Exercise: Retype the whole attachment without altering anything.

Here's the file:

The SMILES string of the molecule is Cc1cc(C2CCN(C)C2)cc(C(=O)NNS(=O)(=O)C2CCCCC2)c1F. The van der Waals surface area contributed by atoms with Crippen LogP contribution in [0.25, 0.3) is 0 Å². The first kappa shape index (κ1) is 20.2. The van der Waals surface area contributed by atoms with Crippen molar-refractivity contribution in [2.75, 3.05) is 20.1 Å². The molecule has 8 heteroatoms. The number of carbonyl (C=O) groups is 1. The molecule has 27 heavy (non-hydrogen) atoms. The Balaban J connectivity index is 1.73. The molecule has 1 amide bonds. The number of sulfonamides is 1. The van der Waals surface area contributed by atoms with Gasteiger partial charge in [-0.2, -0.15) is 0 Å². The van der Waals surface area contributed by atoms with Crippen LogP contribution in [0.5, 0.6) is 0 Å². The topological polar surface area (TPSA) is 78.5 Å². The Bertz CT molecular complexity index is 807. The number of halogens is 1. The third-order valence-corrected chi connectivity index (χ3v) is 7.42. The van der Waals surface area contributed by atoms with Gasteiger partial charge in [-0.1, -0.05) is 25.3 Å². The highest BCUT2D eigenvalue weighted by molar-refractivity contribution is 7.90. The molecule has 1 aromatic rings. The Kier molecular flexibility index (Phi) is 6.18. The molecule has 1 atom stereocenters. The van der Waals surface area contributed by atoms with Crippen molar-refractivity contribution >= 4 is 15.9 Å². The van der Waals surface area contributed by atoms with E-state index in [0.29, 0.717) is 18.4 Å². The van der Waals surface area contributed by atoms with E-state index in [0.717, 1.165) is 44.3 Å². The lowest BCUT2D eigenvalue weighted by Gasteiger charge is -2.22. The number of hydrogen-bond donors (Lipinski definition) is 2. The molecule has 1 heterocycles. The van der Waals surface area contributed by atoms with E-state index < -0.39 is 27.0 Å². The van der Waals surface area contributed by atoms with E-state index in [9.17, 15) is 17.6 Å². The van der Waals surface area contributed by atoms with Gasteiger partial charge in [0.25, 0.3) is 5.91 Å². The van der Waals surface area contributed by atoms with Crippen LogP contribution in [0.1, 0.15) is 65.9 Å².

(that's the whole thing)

The SMILES string of the molecule is Cc1cc(C2CCN(C)C2)cc(C(=O)NNS(=O)(=O)C2CCCCC2)c1F. The van der Waals surface area contributed by atoms with Crippen LogP contribution in [0.25, 0.3) is 0 Å². The first kappa shape index (κ1) is 20.2. The van der Waals surface area contributed by atoms with Crippen molar-refractivity contribution in [2.75, 3.05) is 20.1 Å². The molecule has 8 heteroatoms. The number of carbonyl (C=O) groups is 1. The molecule has 27 heavy (non-hydrogen) atoms. The Balaban J connectivity index is 1.73. The molecule has 1 amide bonds. The number of sulfonamides is 1. The van der Waals surface area contributed by atoms with Gasteiger partial charge in [-0.2, -0.15) is 0 Å². The van der Waals surface area contributed by atoms with Crippen LogP contribution in [0.5, 0.6) is 0 Å². The topological polar surface area (TPSA) is 78.5 Å². The Bertz CT molecular complexity index is 807. The number of halogens is 1. The third-order valence-corrected chi connectivity index (χ3v) is 7.42. The van der Waals surface area contributed by atoms with Gasteiger partial charge in [-0.1, -0.05) is 25.3 Å². The highest BCUT2D eigenvalue weighted by molar-refractivity contribution is 7.90. The molecule has 1 aromatic rings. The Kier molecular flexibility index (Phi) is 6.18. The molecule has 1 atom stereocenters. The van der Waals surface area contributed by atoms with Crippen molar-refractivity contribution >= 4 is 15.9 Å². The van der Waals surface area contributed by atoms with E-state index in [0.29, 0.717) is 18.4 Å². The van der Waals surface area contributed by atoms with E-state index in [0.717, 1.165) is 44.3 Å². The lowest BCUT2D eigenvalue weighted by Gasteiger charge is -2.22. The number of hydrogen-bond donors (Lipinski definition) is 2. The molecule has 1 heterocycles. The van der Waals surface area contributed by atoms with E-state index < -0.39 is 27.0 Å². The van der Waals surface area contributed by atoms with E-state index in [9.17, 15) is 17.6 Å². The van der Waals surface area contributed by atoms with Gasteiger partial charge in [0.25, 0.3) is 5.91 Å². The van der Waals surface area contributed by atoms with Crippen LogP contribution in [0.1, 0.15) is 65.9 Å².